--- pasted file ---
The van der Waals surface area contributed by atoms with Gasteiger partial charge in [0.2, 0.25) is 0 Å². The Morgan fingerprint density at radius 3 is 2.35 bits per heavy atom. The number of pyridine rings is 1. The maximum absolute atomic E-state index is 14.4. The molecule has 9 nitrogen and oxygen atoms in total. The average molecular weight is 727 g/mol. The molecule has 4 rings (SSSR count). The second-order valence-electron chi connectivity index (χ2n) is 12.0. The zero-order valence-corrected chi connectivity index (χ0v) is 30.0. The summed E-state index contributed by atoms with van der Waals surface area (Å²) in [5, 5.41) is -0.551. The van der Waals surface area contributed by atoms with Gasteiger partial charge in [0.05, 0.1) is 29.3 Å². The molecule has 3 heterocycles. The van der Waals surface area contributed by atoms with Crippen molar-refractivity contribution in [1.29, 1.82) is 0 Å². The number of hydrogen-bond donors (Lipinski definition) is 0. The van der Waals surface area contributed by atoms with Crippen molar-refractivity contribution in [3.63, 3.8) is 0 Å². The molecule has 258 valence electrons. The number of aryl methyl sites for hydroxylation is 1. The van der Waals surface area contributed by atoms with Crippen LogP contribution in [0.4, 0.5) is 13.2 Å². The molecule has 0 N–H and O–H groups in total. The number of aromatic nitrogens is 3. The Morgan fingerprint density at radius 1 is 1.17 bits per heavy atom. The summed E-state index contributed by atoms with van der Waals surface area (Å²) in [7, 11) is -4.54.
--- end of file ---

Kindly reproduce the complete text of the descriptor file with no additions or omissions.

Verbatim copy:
The van der Waals surface area contributed by atoms with Gasteiger partial charge in [0.2, 0.25) is 0 Å². The Morgan fingerprint density at radius 3 is 2.35 bits per heavy atom. The number of pyridine rings is 1. The maximum absolute atomic E-state index is 14.4. The molecule has 9 nitrogen and oxygen atoms in total. The average molecular weight is 727 g/mol. The molecule has 4 rings (SSSR count). The second-order valence-electron chi connectivity index (χ2n) is 12.0. The zero-order valence-corrected chi connectivity index (χ0v) is 30.0. The summed E-state index contributed by atoms with van der Waals surface area (Å²) in [5, 5.41) is -0.551. The van der Waals surface area contributed by atoms with Gasteiger partial charge in [0.05, 0.1) is 29.3 Å². The molecule has 3 heterocycles. The van der Waals surface area contributed by atoms with Crippen molar-refractivity contribution in [1.29, 1.82) is 0 Å². The number of hydrogen-bond donors (Lipinski definition) is 0. The van der Waals surface area contributed by atoms with Crippen molar-refractivity contribution in [3.63, 3.8) is 0 Å². The molecule has 258 valence electrons. The number of aryl methyl sites for hydroxylation is 1. The van der Waals surface area contributed by atoms with Crippen LogP contribution in [0.4, 0.5) is 13.2 Å². The molecule has 0 N–H and O–H groups in total. The number of aromatic nitrogens is 3. The Morgan fingerprint density at radius 1 is 1.17 bits per heavy atom. The summed E-state index contributed by atoms with van der Waals surface area (Å²) in [7, 11) is -4.54.